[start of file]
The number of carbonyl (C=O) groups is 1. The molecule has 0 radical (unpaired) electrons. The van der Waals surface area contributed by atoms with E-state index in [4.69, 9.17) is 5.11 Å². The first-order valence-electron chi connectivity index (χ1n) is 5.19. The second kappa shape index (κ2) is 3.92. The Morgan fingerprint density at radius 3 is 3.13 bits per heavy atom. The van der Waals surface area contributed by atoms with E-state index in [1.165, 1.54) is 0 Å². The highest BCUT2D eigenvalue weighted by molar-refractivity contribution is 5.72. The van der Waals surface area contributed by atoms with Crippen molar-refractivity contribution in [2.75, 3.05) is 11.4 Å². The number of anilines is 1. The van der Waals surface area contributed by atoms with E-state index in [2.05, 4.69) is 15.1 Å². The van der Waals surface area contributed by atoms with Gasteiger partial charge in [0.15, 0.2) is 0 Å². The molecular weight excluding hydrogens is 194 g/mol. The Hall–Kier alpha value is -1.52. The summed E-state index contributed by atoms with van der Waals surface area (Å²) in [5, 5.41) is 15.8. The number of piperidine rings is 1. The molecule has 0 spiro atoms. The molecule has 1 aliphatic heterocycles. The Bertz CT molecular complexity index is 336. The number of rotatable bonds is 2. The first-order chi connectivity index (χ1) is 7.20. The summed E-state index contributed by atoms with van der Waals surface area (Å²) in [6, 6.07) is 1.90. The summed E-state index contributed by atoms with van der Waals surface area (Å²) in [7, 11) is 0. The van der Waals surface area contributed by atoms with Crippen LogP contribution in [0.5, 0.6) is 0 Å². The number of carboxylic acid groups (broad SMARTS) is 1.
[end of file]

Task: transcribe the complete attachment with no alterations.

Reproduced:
The number of carbonyl (C=O) groups is 1. The molecule has 0 radical (unpaired) electrons. The van der Waals surface area contributed by atoms with E-state index in [4.69, 9.17) is 5.11 Å². The first-order valence-electron chi connectivity index (χ1n) is 5.19. The second kappa shape index (κ2) is 3.92. The Morgan fingerprint density at radius 3 is 3.13 bits per heavy atom. The van der Waals surface area contributed by atoms with E-state index in [1.165, 1.54) is 0 Å². The highest BCUT2D eigenvalue weighted by molar-refractivity contribution is 5.72. The van der Waals surface area contributed by atoms with Crippen molar-refractivity contribution in [2.75, 3.05) is 11.4 Å². The number of anilines is 1. The van der Waals surface area contributed by atoms with E-state index in [2.05, 4.69) is 15.1 Å². The van der Waals surface area contributed by atoms with Gasteiger partial charge in [0.15, 0.2) is 0 Å². The molecular weight excluding hydrogens is 194 g/mol. The Hall–Kier alpha value is -1.52. The summed E-state index contributed by atoms with van der Waals surface area (Å²) in [5, 5.41) is 15.8. The number of piperidine rings is 1. The molecule has 0 spiro atoms. The molecule has 1 aliphatic heterocycles. The Bertz CT molecular complexity index is 336. The number of rotatable bonds is 2. The first-order chi connectivity index (χ1) is 7.20. The summed E-state index contributed by atoms with van der Waals surface area (Å²) in [6, 6.07) is 1.90. The summed E-state index contributed by atoms with van der Waals surface area (Å²) in [7, 11) is 0. The van der Waals surface area contributed by atoms with Crippen LogP contribution in [0.5, 0.6) is 0 Å². The number of carboxylic acid groups (broad SMARTS) is 1.